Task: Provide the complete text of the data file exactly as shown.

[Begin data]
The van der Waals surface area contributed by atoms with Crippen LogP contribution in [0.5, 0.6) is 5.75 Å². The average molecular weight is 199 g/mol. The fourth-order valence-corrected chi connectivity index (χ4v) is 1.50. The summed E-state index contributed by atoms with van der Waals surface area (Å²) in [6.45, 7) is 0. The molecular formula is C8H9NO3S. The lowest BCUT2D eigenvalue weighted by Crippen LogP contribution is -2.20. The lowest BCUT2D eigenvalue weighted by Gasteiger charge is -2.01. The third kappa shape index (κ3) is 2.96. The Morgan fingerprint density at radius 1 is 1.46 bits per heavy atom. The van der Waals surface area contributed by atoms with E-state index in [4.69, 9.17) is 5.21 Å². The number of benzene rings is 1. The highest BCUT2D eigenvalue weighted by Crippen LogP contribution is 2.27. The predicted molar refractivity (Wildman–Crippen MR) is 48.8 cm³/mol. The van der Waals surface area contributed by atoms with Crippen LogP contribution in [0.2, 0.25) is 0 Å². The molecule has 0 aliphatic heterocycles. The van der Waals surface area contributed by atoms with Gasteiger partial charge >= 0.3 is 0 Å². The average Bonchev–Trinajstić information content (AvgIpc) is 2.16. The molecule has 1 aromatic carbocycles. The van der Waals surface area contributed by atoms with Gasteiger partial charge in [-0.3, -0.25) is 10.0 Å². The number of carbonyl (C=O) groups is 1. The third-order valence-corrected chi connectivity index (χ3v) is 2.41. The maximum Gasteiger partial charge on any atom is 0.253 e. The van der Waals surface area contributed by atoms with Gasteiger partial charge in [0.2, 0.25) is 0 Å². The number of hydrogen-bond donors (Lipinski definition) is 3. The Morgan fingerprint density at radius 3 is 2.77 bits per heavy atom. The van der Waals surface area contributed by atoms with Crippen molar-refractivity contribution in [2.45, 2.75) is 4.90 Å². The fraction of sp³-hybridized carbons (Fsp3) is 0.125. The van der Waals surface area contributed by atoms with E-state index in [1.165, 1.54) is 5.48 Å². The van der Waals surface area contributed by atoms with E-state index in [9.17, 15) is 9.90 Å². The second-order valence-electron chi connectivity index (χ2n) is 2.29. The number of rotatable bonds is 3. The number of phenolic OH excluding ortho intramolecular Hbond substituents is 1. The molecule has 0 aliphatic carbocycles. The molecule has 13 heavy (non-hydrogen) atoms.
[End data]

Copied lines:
The van der Waals surface area contributed by atoms with Crippen LogP contribution in [0.5, 0.6) is 5.75 Å². The average molecular weight is 199 g/mol. The fourth-order valence-corrected chi connectivity index (χ4v) is 1.50. The summed E-state index contributed by atoms with van der Waals surface area (Å²) in [6.45, 7) is 0. The molecular formula is C8H9NO3S. The lowest BCUT2D eigenvalue weighted by Crippen LogP contribution is -2.20. The lowest BCUT2D eigenvalue weighted by Gasteiger charge is -2.01. The third kappa shape index (κ3) is 2.96. The Morgan fingerprint density at radius 1 is 1.46 bits per heavy atom. The van der Waals surface area contributed by atoms with E-state index in [4.69, 9.17) is 5.21 Å². The number of benzene rings is 1. The highest BCUT2D eigenvalue weighted by Crippen LogP contribution is 2.27. The predicted molar refractivity (Wildman–Crippen MR) is 48.8 cm³/mol. The van der Waals surface area contributed by atoms with Crippen LogP contribution in [0.2, 0.25) is 0 Å². The molecule has 0 aliphatic heterocycles. The van der Waals surface area contributed by atoms with Gasteiger partial charge >= 0.3 is 0 Å². The average Bonchev–Trinajstić information content (AvgIpc) is 2.16. The molecule has 1 aromatic carbocycles. The van der Waals surface area contributed by atoms with Gasteiger partial charge in [-0.3, -0.25) is 10.0 Å². The number of carbonyl (C=O) groups is 1. The third-order valence-corrected chi connectivity index (χ3v) is 2.41. The maximum Gasteiger partial charge on any atom is 0.253 e. The van der Waals surface area contributed by atoms with Gasteiger partial charge in [0.2, 0.25) is 0 Å². The number of hydrogen-bond donors (Lipinski definition) is 3. The Morgan fingerprint density at radius 3 is 2.77 bits per heavy atom. The van der Waals surface area contributed by atoms with Crippen molar-refractivity contribution in [2.45, 2.75) is 4.90 Å². The fraction of sp³-hybridized carbons (Fsp3) is 0.125. The van der Waals surface area contributed by atoms with E-state index in [1.165, 1.54) is 5.48 Å². The van der Waals surface area contributed by atoms with E-state index in [9.17, 15) is 9.90 Å². The second-order valence-electron chi connectivity index (χ2n) is 2.29. The number of rotatable bonds is 3. The number of phenolic OH excluding ortho intramolecular Hbond substituents is 1. The molecule has 0 aliphatic carbocycles. The molecule has 13 heavy (non-hydrogen) atoms.